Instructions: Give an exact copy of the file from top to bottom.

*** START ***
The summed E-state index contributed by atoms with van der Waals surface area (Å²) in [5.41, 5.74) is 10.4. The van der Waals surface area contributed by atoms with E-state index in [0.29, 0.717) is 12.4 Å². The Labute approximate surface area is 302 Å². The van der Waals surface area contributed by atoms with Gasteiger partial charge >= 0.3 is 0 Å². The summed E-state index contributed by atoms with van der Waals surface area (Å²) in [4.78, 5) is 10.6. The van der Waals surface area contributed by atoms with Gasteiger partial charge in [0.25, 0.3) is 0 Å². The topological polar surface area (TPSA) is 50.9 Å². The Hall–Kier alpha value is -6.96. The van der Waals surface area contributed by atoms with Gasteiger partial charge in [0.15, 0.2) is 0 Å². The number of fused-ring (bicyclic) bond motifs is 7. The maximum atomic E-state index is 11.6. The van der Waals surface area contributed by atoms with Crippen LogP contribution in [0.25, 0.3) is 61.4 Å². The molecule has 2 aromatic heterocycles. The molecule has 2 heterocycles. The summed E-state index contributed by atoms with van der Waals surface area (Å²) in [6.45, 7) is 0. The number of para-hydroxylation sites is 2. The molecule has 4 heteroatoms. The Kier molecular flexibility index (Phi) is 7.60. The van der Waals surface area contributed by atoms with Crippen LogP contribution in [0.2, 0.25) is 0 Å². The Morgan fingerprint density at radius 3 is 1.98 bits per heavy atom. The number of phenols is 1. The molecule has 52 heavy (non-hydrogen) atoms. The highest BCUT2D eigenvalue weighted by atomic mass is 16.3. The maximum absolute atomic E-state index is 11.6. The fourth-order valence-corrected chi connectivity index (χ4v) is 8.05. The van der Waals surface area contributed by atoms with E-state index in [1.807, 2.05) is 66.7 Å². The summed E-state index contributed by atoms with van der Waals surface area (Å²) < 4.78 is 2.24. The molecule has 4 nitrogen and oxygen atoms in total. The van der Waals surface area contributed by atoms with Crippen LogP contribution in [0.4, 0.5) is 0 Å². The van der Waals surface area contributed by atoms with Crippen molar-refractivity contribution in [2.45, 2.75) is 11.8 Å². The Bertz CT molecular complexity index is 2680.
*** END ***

The summed E-state index contributed by atoms with van der Waals surface area (Å²) in [5.41, 5.74) is 10.4. The van der Waals surface area contributed by atoms with E-state index in [0.29, 0.717) is 12.4 Å². The Labute approximate surface area is 302 Å². The van der Waals surface area contributed by atoms with Gasteiger partial charge >= 0.3 is 0 Å². The summed E-state index contributed by atoms with van der Waals surface area (Å²) in [4.78, 5) is 10.6. The van der Waals surface area contributed by atoms with Gasteiger partial charge in [0.25, 0.3) is 0 Å². The topological polar surface area (TPSA) is 50.9 Å². The Hall–Kier alpha value is -6.96. The van der Waals surface area contributed by atoms with Gasteiger partial charge in [0.15, 0.2) is 0 Å². The number of fused-ring (bicyclic) bond motifs is 7. The maximum atomic E-state index is 11.6. The van der Waals surface area contributed by atoms with Crippen LogP contribution in [0.25, 0.3) is 61.4 Å². The molecule has 2 aromatic heterocycles. The molecule has 2 heterocycles. The summed E-state index contributed by atoms with van der Waals surface area (Å²) in [6.45, 7) is 0. The number of para-hydroxylation sites is 2. The molecule has 4 heteroatoms. The Kier molecular flexibility index (Phi) is 7.60. The van der Waals surface area contributed by atoms with Crippen LogP contribution in [0.2, 0.25) is 0 Å². The Morgan fingerprint density at radius 3 is 1.98 bits per heavy atom. The number of phenols is 1. The molecule has 52 heavy (non-hydrogen) atoms. The highest BCUT2D eigenvalue weighted by atomic mass is 16.3. The maximum absolute atomic E-state index is 11.6. The fourth-order valence-corrected chi connectivity index (χ4v) is 8.05. The van der Waals surface area contributed by atoms with E-state index in [1.807, 2.05) is 66.7 Å². The summed E-state index contributed by atoms with van der Waals surface area (Å²) < 4.78 is 2.24. The molecule has 4 nitrogen and oxygen atoms in total. The van der Waals surface area contributed by atoms with Crippen LogP contribution in [0.4, 0.5) is 0 Å². The van der Waals surface area contributed by atoms with Crippen molar-refractivity contribution in [2.45, 2.75) is 11.8 Å². The Bertz CT molecular complexity index is 2680.